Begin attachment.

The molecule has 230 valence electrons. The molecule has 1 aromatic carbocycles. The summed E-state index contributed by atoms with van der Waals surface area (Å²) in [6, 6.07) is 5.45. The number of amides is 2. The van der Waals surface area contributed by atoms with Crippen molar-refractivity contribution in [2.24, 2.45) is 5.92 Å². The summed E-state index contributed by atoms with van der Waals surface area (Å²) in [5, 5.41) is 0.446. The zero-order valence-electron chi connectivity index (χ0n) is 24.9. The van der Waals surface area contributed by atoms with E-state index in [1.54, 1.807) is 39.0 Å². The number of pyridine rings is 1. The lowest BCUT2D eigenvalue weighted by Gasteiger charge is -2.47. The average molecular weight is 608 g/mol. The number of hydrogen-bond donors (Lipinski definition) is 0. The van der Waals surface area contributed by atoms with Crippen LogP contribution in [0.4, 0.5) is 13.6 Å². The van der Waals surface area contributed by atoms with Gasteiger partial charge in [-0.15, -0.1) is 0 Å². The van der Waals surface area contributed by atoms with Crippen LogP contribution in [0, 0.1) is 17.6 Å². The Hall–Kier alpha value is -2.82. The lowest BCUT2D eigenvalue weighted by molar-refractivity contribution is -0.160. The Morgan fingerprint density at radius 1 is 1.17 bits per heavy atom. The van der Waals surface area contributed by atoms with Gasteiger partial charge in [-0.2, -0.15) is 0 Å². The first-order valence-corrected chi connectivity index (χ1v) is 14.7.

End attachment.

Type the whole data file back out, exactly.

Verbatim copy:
The molecule has 230 valence electrons. The molecule has 1 aromatic carbocycles. The summed E-state index contributed by atoms with van der Waals surface area (Å²) in [6, 6.07) is 5.45. The number of amides is 2. The van der Waals surface area contributed by atoms with Crippen molar-refractivity contribution in [2.24, 2.45) is 5.92 Å². The summed E-state index contributed by atoms with van der Waals surface area (Å²) in [5, 5.41) is 0.446. The zero-order valence-electron chi connectivity index (χ0n) is 24.9. The van der Waals surface area contributed by atoms with E-state index in [1.54, 1.807) is 39.0 Å². The number of pyridine rings is 1. The lowest BCUT2D eigenvalue weighted by Gasteiger charge is -2.47. The average molecular weight is 608 g/mol. The number of hydrogen-bond donors (Lipinski definition) is 0. The van der Waals surface area contributed by atoms with Crippen LogP contribution in [0.4, 0.5) is 13.6 Å². The van der Waals surface area contributed by atoms with Gasteiger partial charge in [-0.15, -0.1) is 0 Å². The van der Waals surface area contributed by atoms with Crippen LogP contribution in [0, 0.1) is 17.6 Å². The Hall–Kier alpha value is -2.82. The lowest BCUT2D eigenvalue weighted by molar-refractivity contribution is -0.160. The Morgan fingerprint density at radius 1 is 1.17 bits per heavy atom. The van der Waals surface area contributed by atoms with Gasteiger partial charge in [-0.2, -0.15) is 0 Å². The first-order valence-corrected chi connectivity index (χ1v) is 14.7.